A model to describe the pore sizes in cement paste and mortar, as determined by high pressure mercury intrusion porosimetry, has been developed. The model describes porosity using a compound lognormal distribution. For given material under a given set of curing conditions, the weighing factors and shape parameters of two sub-distributions in the lognormal model may be considered as constants, while the location parameters may be related to curing time and the relationship can be quantified. Therefore, it is possible to predict both the pore size distribution in cement and mortar at any age as well as the evolution in pore size during curing.
Current plans for disposing various low-level radioactive and/or hazardous liquid wastes include solidification of the waste using cementitious materials. One process, known as grouting, involves mixing liquid wastes with a blend of cementitious materials and pumping the resultant slurry to lined, underground concrete vaults. As the grout slurry begins to solidify and harden, the temperature within the grout increases due to exothermic hydration reactions. Depending on the the particular grout composition and on the disposal conditions, the grout may be exposed to temperatures of around 90°C for extended time periods. Studies are being conducted to determine the effects of high-temperature curing on selected properties of grouts prepared with a simulated low-level liquid waste. Grout samples cured at temperatures up to 950C in the laboratory absorbed water during curing. The resultant leach resistance and compressive strength of these grouts decreased with increases in curing temperature and curing time.
The photoluminescence, time resolved spectra and kinetics of Yb implanted InP samples are studied under pulsed and CW excitations (above and below band-gap) at different temperatures and excitation intensity. The photoluminescence intensity and decay time as a function of temperature is explained by a proposed new quenching mechanism involving Fe ion. The rise and decay times depend on excitation intensity. The above experimental facts was explained using the kinetics model developed by H.J. Lozykowski . The numerically simulated luminescence rise and decay times show a good quantitative agreement with experiment, over a wide range of generation rates. The electric field InP:Yb photoluminescence quenching was investigated and reported for the first time.
The effects of varying the particle sizes of particulate reactants which form hydroxyapatite by a dissolution-precipitation reaction is considered. The effect of Mg2+ ion, known to inhibit hydroxyapatite formation in vivo. on the reaction to form hydroxyapatite is discussed.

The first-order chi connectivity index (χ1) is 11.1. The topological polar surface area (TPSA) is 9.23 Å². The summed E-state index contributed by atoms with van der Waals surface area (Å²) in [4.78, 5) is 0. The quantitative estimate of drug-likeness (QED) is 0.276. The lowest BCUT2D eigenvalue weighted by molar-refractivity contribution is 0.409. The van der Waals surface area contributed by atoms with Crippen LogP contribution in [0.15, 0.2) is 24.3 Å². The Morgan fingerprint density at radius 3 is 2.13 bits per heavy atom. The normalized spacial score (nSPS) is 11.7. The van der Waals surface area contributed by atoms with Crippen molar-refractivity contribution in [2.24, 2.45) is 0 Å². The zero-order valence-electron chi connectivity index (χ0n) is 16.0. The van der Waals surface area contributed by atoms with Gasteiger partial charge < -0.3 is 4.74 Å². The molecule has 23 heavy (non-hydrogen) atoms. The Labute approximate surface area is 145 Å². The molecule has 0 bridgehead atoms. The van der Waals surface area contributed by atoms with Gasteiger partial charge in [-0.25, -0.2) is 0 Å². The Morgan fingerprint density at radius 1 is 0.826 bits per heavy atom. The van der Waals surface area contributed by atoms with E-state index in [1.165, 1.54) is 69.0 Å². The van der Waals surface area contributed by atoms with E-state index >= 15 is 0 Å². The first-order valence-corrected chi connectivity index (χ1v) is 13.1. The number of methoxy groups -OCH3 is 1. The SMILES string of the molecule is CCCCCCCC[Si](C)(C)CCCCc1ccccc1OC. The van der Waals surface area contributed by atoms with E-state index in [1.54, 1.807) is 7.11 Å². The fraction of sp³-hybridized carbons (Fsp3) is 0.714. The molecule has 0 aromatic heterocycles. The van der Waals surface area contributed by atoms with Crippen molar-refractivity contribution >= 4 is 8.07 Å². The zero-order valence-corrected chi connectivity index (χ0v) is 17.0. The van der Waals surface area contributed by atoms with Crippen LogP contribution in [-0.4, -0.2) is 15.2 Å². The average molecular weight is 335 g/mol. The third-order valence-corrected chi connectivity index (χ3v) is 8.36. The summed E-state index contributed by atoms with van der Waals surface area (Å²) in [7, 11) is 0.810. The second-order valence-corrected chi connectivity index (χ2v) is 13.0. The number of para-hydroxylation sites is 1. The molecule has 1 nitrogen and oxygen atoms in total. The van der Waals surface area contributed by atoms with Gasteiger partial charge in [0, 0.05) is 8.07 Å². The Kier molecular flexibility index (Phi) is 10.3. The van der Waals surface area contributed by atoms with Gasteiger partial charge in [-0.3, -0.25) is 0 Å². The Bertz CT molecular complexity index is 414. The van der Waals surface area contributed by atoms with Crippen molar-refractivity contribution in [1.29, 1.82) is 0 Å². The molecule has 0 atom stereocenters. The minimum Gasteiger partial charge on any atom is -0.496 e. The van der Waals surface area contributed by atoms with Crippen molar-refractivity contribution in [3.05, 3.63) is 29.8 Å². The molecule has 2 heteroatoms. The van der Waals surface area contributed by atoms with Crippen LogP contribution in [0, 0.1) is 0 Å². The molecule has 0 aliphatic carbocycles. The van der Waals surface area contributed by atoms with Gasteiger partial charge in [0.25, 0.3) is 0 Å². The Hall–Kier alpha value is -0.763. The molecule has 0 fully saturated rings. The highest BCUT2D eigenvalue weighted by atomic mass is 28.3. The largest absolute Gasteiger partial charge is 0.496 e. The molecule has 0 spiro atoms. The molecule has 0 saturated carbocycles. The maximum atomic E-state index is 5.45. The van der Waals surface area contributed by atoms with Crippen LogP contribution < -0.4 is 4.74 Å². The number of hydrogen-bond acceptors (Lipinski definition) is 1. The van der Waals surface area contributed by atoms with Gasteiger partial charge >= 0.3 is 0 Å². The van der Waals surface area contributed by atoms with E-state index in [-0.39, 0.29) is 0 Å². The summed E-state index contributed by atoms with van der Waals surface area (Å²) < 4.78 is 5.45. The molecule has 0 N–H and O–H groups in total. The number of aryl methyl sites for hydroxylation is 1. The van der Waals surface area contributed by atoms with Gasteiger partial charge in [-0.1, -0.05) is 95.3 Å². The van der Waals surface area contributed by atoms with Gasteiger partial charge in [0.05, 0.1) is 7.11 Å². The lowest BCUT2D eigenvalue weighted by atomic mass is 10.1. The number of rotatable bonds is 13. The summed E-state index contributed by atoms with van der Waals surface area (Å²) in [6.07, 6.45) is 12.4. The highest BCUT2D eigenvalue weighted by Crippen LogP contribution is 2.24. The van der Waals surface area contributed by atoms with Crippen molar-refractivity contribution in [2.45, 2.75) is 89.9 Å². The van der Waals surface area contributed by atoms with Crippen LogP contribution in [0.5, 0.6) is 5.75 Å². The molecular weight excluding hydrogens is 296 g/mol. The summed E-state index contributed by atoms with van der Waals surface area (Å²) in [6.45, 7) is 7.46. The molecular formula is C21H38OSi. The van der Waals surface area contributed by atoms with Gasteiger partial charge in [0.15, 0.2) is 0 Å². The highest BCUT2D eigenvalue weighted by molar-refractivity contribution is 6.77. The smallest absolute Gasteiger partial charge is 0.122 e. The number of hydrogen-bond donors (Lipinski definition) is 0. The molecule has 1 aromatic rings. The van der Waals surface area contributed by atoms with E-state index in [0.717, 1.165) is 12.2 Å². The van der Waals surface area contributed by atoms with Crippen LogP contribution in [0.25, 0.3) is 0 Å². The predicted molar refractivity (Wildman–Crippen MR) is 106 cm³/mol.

The photoluminescence (PL) and time resolved spectra of Nd- and Yb-implanted CdS samples are studied under pulsed and CW excitations using Ar+ ion laser for different excitation intensities and temperature (9 - 300 K). The samples were annealed under different conditions using the thermal-pulse method. For CdS:Nd, the PL spectra was recorded in the range 890-930 nm (transitions 4F3/2→4I9/2) and for CdS:Yb it was recorded in the range 985 - 1010 nm (transitions 2F5/2 →2F7/2). The Rise time and decay time were studied for both CdS:Nd and CdS:Yb at different emission lines as a function of temperature and excitation power.
Hard human tissues, teeth, and bone are composite materials. These composites are primarily composed of impure, calcium-deficient hydroxyapatite and collagen. The formula for stoichiometric hydroxyapatite is: Ca10(PO4)6(OH)2. However, this compound exists over a range of compositions that may be characterized in terms of a Ca/P ratio. The Ca/P ratio of stoichiometric material is 1.67. Stable compositions may have Ca/P ratios extending to 1.5:Ca9(PO4)6HOH. Structurally, hydroxyapatite contains two types of calcium sites. Four of the calcium sites per unit cell are each coordinated with 8 oxygens. Six of the calcium sites per unit cell are 7-coordinated. Six of these seven bonds are with oxygens, while the 7th is with a hydroxyl ion. Calcium deficiency results in the formation of up to one vacancy per unit cell on one of these seven coordinated calcium sites. Charge balance is maintained by the removal of one of the hydroxyl oxygens. The remaining proton becomes bound to an oxygen that is also coordinated with a phosphate. As a result, it is common to express the formula of calcium-deficient hydroxyapatite having a Ca/P ratio of 1.5 as Ca9(PO4)5(HPO4)OH.